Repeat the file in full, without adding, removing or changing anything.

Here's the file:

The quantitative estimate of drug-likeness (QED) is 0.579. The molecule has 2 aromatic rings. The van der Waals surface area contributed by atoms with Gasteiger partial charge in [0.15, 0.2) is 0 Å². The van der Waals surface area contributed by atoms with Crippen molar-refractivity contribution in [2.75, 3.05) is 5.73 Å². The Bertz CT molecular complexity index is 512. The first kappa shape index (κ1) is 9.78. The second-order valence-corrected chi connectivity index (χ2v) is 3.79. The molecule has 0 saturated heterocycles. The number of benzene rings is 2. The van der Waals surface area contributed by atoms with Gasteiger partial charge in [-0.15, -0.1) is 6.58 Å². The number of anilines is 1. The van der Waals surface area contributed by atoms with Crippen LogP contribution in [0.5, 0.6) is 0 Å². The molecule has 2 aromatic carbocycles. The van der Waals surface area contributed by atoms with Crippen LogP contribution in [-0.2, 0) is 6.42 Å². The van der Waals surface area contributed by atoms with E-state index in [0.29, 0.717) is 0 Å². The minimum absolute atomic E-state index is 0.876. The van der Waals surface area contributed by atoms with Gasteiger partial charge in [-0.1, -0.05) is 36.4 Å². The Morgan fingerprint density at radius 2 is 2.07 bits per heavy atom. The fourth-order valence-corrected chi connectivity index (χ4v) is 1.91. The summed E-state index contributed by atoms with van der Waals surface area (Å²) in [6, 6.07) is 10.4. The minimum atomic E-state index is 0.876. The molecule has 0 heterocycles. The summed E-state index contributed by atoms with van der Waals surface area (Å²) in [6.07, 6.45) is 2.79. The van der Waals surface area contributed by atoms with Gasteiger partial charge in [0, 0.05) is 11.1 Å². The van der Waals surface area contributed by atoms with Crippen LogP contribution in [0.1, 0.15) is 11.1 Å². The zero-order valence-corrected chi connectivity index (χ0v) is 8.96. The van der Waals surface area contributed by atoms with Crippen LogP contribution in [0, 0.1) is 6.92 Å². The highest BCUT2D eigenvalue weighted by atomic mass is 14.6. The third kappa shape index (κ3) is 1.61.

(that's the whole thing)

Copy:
The quantitative estimate of drug-likeness (QED) is 0.579. The molecule has 2 aromatic rings. The van der Waals surface area contributed by atoms with Gasteiger partial charge in [0.15, 0.2) is 0 Å². The van der Waals surface area contributed by atoms with Crippen molar-refractivity contribution in [2.75, 3.05) is 5.73 Å². The Bertz CT molecular complexity index is 512. The first kappa shape index (κ1) is 9.78. The second-order valence-corrected chi connectivity index (χ2v) is 3.79. The molecule has 0 saturated heterocycles. The number of benzene rings is 2. The van der Waals surface area contributed by atoms with Gasteiger partial charge in [-0.15, -0.1) is 6.58 Å². The number of anilines is 1. The van der Waals surface area contributed by atoms with Crippen LogP contribution in [0.5, 0.6) is 0 Å². The molecule has 2 aromatic carbocycles. The van der Waals surface area contributed by atoms with Crippen LogP contribution in [-0.2, 0) is 6.42 Å². The van der Waals surface area contributed by atoms with E-state index in [0.29, 0.717) is 0 Å². The minimum absolute atomic E-state index is 0.876. The van der Waals surface area contributed by atoms with Gasteiger partial charge in [-0.1, -0.05) is 36.4 Å². The Morgan fingerprint density at radius 2 is 2.07 bits per heavy atom. The fourth-order valence-corrected chi connectivity index (χ4v) is 1.91. The summed E-state index contributed by atoms with van der Waals surface area (Å²) in [6, 6.07) is 10.4. The minimum atomic E-state index is 0.876. The molecule has 0 heterocycles. The summed E-state index contributed by atoms with van der Waals surface area (Å²) in [6.07, 6.45) is 2.79. The van der Waals surface area contributed by atoms with Gasteiger partial charge in [0, 0.05) is 11.1 Å². The van der Waals surface area contributed by atoms with Crippen LogP contribution in [0.1, 0.15) is 11.1 Å². The zero-order valence-corrected chi connectivity index (χ0v) is 8.96. The van der Waals surface area contributed by atoms with Crippen LogP contribution in [0, 0.1) is 6.92 Å². The highest BCUT2D eigenvalue weighted by atomic mass is 14.6. The third kappa shape index (κ3) is 1.61.